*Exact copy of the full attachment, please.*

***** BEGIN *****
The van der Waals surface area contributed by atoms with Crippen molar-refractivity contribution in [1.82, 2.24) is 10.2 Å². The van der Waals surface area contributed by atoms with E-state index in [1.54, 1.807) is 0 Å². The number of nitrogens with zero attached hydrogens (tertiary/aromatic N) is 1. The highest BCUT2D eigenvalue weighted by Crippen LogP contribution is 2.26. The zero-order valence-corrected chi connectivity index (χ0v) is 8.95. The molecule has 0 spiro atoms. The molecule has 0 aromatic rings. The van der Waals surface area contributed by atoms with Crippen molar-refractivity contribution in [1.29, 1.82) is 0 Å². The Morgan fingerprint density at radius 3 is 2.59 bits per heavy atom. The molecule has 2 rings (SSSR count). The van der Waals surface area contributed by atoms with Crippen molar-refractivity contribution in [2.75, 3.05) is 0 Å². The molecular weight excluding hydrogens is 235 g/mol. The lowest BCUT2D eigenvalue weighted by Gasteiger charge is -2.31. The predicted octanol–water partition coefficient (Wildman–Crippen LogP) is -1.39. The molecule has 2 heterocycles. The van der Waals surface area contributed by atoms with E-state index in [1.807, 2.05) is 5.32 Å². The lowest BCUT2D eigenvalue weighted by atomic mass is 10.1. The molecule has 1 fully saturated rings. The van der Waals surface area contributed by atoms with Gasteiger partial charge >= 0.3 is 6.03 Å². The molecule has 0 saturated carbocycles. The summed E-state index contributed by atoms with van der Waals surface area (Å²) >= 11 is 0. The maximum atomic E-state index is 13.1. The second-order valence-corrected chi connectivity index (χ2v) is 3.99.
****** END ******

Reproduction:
The van der Waals surface area contributed by atoms with Crippen molar-refractivity contribution in [1.82, 2.24) is 10.2 Å². The van der Waals surface area contributed by atoms with E-state index in [1.54, 1.807) is 0 Å². The number of nitrogens with zero attached hydrogens (tertiary/aromatic N) is 1. The highest BCUT2D eigenvalue weighted by Crippen LogP contribution is 2.26. The zero-order valence-corrected chi connectivity index (χ0v) is 8.95. The molecule has 0 spiro atoms. The molecule has 0 aromatic rings. The van der Waals surface area contributed by atoms with Crippen molar-refractivity contribution in [1.29, 1.82) is 0 Å². The Morgan fingerprint density at radius 3 is 2.59 bits per heavy atom. The molecule has 2 rings (SSSR count). The van der Waals surface area contributed by atoms with Crippen molar-refractivity contribution in [2.75, 3.05) is 0 Å². The molecular weight excluding hydrogens is 235 g/mol. The lowest BCUT2D eigenvalue weighted by Gasteiger charge is -2.31. The predicted octanol–water partition coefficient (Wildman–Crippen LogP) is -1.39. The molecule has 2 heterocycles. The van der Waals surface area contributed by atoms with E-state index in [1.807, 2.05) is 5.32 Å². The lowest BCUT2D eigenvalue weighted by atomic mass is 10.1. The molecule has 1 fully saturated rings. The van der Waals surface area contributed by atoms with Gasteiger partial charge >= 0.3 is 6.03 Å². The molecule has 0 saturated carbocycles. The summed E-state index contributed by atoms with van der Waals surface area (Å²) >= 11 is 0. The maximum atomic E-state index is 13.1. The second-order valence-corrected chi connectivity index (χ2v) is 3.99.